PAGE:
The entire team, including myself, was surprised by the overall apathy the people of Amsterdam had to all things God related. It seemed almost everyone simply never thought about God or what would happen after death.
On day four of our trip, we found ourselves at Vondelpark. My wife, Tricia and I began with a prayer walk down the main bike path leading to the first of several open grassy areas where folks took advantage of the sun and open air. As was our custom, we prayed for leading from the Holy Spirit about those we would approach and share the gospel with through a survey.
It was later in the day, a time when we were soon to meet the rest of the team when my attention was drawn to a young man leisurely walking while eating a snack. I sidled up to his right and asked him if he would consider taking a short survey of only four questions. He assented, but first wanted to know why, who would see the answers, would the cumulative results be published, were the questions age targeted, were the questions technical in nature, could he elaborate to his content or must responses be limited, could he take more than the allotted two minutes and many more such questions…and this was all before we had even begun!
We eventually laughed at his overzealous inquiries and he apologized saying it was because he was a logical thinker who prided himself in his intellect and was determined to do the best he could for my survey and needed the background data in order to do so. As we proceeded with the survey he qualified my questions, categorized them, verbally analyzed them before answering and generally convinced me he was indeed a young man of high intellect. He attributed his mind to the constant training of his father who was a psychiatrist in Germany who taught him that all problems could be solved with focused reasoning. Although, as we proceeded further into spiritual conversations I could tell he was treading into, as yet, seldom explored territory.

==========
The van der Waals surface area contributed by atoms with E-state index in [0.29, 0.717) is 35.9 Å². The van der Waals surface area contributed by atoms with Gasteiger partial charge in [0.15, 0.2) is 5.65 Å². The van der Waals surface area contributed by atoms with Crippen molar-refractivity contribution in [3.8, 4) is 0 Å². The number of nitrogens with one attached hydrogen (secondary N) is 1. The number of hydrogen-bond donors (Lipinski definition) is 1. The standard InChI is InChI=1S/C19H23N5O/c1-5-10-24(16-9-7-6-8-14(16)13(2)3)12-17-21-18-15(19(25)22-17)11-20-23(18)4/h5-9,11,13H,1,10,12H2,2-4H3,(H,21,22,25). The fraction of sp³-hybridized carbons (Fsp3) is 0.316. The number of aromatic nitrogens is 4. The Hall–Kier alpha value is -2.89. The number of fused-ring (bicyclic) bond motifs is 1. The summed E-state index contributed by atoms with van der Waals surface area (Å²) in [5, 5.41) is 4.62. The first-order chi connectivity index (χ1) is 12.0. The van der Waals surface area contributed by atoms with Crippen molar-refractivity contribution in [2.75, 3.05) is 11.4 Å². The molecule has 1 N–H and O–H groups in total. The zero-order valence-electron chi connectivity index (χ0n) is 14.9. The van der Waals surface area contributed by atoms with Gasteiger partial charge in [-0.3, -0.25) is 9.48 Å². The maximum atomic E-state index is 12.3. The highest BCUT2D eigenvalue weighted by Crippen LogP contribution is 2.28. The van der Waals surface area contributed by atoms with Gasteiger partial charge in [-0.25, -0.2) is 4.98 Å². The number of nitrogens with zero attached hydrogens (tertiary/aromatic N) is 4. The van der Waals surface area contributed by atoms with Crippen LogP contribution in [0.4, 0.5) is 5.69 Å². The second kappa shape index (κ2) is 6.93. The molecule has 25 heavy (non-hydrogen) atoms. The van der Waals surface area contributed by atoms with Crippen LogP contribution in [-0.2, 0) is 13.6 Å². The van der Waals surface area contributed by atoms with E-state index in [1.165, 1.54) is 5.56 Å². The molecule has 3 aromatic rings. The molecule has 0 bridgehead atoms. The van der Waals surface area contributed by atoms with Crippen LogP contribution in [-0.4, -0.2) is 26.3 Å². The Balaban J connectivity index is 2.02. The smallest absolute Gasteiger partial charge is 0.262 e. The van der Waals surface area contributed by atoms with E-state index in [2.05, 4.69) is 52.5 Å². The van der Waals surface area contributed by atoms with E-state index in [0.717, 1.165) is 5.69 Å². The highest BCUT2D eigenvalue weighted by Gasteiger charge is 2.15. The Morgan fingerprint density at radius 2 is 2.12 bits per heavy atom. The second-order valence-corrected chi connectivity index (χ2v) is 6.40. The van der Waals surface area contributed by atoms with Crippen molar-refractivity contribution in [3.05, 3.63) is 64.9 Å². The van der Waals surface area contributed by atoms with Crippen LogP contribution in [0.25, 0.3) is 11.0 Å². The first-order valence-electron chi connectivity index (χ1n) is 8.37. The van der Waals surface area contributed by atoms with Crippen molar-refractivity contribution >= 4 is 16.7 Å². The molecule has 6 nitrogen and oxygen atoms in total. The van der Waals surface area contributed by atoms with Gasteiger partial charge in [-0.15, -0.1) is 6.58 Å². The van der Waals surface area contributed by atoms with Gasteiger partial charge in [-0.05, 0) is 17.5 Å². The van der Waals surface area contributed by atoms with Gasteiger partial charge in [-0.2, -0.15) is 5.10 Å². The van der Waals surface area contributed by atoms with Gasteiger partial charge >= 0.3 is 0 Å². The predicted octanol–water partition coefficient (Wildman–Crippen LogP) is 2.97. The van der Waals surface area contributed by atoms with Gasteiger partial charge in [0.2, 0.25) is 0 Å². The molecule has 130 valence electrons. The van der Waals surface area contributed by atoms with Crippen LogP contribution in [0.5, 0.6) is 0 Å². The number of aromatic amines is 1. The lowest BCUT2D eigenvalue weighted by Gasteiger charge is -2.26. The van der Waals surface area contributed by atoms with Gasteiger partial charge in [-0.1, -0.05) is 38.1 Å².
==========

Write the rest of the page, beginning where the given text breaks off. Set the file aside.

After 45 minutes of lively conversation that had my head hurting from trying to remember responses I learned in training 20 years before (but had never used), he announced that the mind was all that mattered and if I believed what I did it was all because it was in my own head…and with that our friendly exchange was over.
As I rose to leave I asked if he had heard how Google in the last week had created a viable, quantum computer capable of processing about 1000 qubits of memory in a single hydrogen atom and that the time of “singularity” (a computer capable of downloading a human mind) was likely in his lifetime. The thought greatly excited him as he believed a man’s entire being and total existence was represented by “the mind” and was exactly why he tried so diligently to continually improve his own. He said his life, as he knew it, would live on in the computer.
I continued and asked him, that since all that mattered was “the mind” and if his mind were downloaded to a computer if he would consider this computer “self” the same as the person I was now talking to…a living, duplicate of himself in every way. He thought long on this and finally said no, but was not quite sure how or why there would be a difference. I told him the difference was that he had a soul and a spirit, something a computer could never have, as they were God-given. For the first time in that long afternoon he was speechless, confounded, and pensive.
I told him to think deeply on the topic and if he had any questions to reach out to the email address on the tract. With that, I took my cordial leave and began a silent prayer for our Amsterdam colleage who would respond should my friend in the park, Leo, decide to correspond.
Everyone, including those we interacted with in Amsterdam, are on a spiritual journey and I’m thankful God allowed us to go into such a dark place to share His gospel.